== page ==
As far as force-point type mechanics, I like the idea of these existing for both the GM and the players, but I wouldn't want them to work in a traditional manner. In the past I thought the best way to implement this type of mechanic would be to have a pre-listed set of "random" genre appropriate occurrences that any one at the table could spend points to invoke. This way both the GM and the rest of the players can do something when they see no good solution the situation at hand.

So, going off your ronin in an ally death trap, the samurai player could spend a fate point or whatever, draw a card and maybe a wandering monk would show up or a natural disaster would rock the city. These kinds of events happen all the time in certain forms of fiction and I think they would be fun as long as the resource was rare enough that the craziness wouldn't take all the oomph out of the drama that play is directed towards. My big problem here is handing authority to these plot elements to any player who has a significant stake in the action at hand. If the monk is controlled by the GM he either has to play against himself (use the monk to help the samurai) or try and make any random element work against the samurai. If the samurai is the one controlling it, then the fate points loose some of their uniqueness and become JUST another player resource. The ideal option would be to have the most disinterested player dictate what the random element does or does not do, with mechanics attached so that his inserted influence wouldn't overpower the influence of the players involved, but in free-formy group play that idea that there will be someone at the table who doesn't care is problematic at best.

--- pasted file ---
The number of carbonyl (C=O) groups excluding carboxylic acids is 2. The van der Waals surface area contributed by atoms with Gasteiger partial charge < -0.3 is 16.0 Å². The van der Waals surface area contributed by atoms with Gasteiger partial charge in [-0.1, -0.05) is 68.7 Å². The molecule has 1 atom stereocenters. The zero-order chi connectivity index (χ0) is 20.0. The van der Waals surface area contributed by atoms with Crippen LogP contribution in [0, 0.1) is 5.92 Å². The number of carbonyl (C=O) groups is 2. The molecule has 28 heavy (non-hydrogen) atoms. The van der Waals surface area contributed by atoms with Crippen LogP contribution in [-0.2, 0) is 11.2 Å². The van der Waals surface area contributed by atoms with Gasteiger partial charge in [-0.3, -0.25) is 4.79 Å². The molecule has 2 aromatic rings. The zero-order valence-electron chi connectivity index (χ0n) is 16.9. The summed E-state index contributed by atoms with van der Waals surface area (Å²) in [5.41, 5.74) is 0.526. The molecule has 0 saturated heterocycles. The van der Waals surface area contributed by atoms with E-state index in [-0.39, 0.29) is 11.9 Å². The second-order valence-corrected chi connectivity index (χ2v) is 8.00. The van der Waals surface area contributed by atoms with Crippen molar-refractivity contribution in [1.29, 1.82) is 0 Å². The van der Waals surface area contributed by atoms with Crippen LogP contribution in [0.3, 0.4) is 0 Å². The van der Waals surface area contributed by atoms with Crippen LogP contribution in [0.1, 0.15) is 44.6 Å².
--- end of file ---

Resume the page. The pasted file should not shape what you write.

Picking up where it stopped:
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Callan S.
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« Reply #9 on: December 30, 2010, 01:24:13 AM »

? Atleast in how I mentioned fate points, it's not a player resource, it's simply an excuse to say 'Hey, you would have died, BUT...(and this can only happen X times)'. You can't fire a fate point early to get out of one of these situations. Only when either you've changed the way you live or have stuck to your guns and are about to die, does the fate point kick in. They are just there so we can torture examine a character for a longer period of time than normal 'causality' would let us. I don't think they just become another player resource, unless you really have drifted right over into gamism town. If your not trying to sneak up on mode, that shouldn't be a problem. But maybe you mean something else by fate points?
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dindenver
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« Reply #10 on: December 30, 2010, 07:28:05 AM »

Nolan,
  This sounds great. Keep us posted, ok?
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Dave M
Author of Legends of Lanasia RPG (Still in beta)
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Ron Edwards
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« Reply #11 on: December 30, 2010, 08:59:20 AM »

Nolan, a reminder about the new forum requirement: for further posting about this Chanbara idea, make sure there's a source document we can link to.

Best, Ron
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masqueradeball
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« Reply #12 on: December 31, 2010, 02:29:09 AM »

http://dl.dropbox.com/u/10738325/Chabara%20v%200.1.pdf

This is as far as I could get with how thought out this design is. I ran into a lot of problems with Chargen, which derailed a focused presentation of the scenario generation rules. Tell me if there are any problems with the link.

Callan, I'm not sure what you meant about your Fate Point comment... it sounds like your talking about creating some kind of buffer against character death/story dealth.
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Callan S.
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« Reply #13 on: December 31, 2010, 03:14:15 PM »

Yeah, might have been a different subject than the one you were talking about, Nolan. Similar names tripped me up! :)